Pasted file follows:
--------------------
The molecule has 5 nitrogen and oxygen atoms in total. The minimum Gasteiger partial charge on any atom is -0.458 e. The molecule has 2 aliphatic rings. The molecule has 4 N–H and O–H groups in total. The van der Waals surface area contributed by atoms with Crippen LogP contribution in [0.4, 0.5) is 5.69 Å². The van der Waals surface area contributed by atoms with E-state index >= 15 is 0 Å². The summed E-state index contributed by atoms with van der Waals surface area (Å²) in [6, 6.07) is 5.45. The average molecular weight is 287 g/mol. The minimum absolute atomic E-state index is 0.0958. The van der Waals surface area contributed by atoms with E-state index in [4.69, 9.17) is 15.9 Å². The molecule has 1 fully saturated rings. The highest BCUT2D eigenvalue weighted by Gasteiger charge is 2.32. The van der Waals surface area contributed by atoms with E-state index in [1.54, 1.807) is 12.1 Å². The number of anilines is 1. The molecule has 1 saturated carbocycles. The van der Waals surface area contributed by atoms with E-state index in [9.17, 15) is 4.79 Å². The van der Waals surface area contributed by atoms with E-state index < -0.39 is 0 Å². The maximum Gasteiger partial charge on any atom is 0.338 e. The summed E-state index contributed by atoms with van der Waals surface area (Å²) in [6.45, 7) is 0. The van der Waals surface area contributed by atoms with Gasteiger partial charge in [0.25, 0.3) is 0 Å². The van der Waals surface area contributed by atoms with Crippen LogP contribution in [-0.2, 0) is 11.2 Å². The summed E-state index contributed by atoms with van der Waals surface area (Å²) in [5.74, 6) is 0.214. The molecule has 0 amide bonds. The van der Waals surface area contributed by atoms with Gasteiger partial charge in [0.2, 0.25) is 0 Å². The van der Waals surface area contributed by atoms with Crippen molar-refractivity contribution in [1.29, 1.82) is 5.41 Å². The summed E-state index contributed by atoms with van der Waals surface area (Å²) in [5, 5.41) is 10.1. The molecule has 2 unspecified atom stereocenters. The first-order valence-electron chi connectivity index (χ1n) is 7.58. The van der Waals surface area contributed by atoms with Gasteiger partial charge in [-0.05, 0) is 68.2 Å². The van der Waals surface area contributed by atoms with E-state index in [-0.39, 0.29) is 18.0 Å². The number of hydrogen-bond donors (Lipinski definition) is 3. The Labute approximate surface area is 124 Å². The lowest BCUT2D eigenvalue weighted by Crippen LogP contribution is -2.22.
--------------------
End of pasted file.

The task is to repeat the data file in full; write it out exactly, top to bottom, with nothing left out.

The molecule has 5 nitrogen and oxygen atoms in total. The minimum Gasteiger partial charge on any atom is -0.458 e. The molecule has 2 aliphatic rings. The molecule has 4 N–H and O–H groups in total. The van der Waals surface area contributed by atoms with Crippen LogP contribution in [0.4, 0.5) is 5.69 Å². The van der Waals surface area contributed by atoms with E-state index >= 15 is 0 Å². The summed E-state index contributed by atoms with van der Waals surface area (Å²) in [6, 6.07) is 5.45. The average molecular weight is 287 g/mol. The minimum absolute atomic E-state index is 0.0958. The van der Waals surface area contributed by atoms with E-state index in [4.69, 9.17) is 15.9 Å². The molecule has 1 fully saturated rings. The highest BCUT2D eigenvalue weighted by Gasteiger charge is 2.32. The van der Waals surface area contributed by atoms with E-state index in [1.54, 1.807) is 12.1 Å². The number of anilines is 1. The molecule has 1 saturated carbocycles. The van der Waals surface area contributed by atoms with E-state index in [9.17, 15) is 4.79 Å². The van der Waals surface area contributed by atoms with E-state index < -0.39 is 0 Å². The maximum Gasteiger partial charge on any atom is 0.338 e. The summed E-state index contributed by atoms with van der Waals surface area (Å²) in [6.45, 7) is 0. The van der Waals surface area contributed by atoms with Gasteiger partial charge in [0.25, 0.3) is 0 Å². The van der Waals surface area contributed by atoms with Crippen LogP contribution in [-0.2, 0) is 11.2 Å². The summed E-state index contributed by atoms with van der Waals surface area (Å²) in [5.74, 6) is 0.214. The molecule has 0 amide bonds. The van der Waals surface area contributed by atoms with Gasteiger partial charge in [0.2, 0.25) is 0 Å². The van der Waals surface area contributed by atoms with Crippen molar-refractivity contribution in [1.29, 1.82) is 5.41 Å². The summed E-state index contributed by atoms with van der Waals surface area (Å²) in [5, 5.41) is 10.1. The molecule has 2 unspecified atom stereocenters. The first-order valence-electron chi connectivity index (χ1n) is 7.58. The van der Waals surface area contributed by atoms with Gasteiger partial charge in [-0.05, 0) is 68.2 Å². The van der Waals surface area contributed by atoms with E-state index in [-0.39, 0.29) is 18.0 Å². The number of hydrogen-bond donors (Lipinski definition) is 3. The Labute approximate surface area is 124 Å². The lowest BCUT2D eigenvalue weighted by Crippen LogP contribution is -2.22.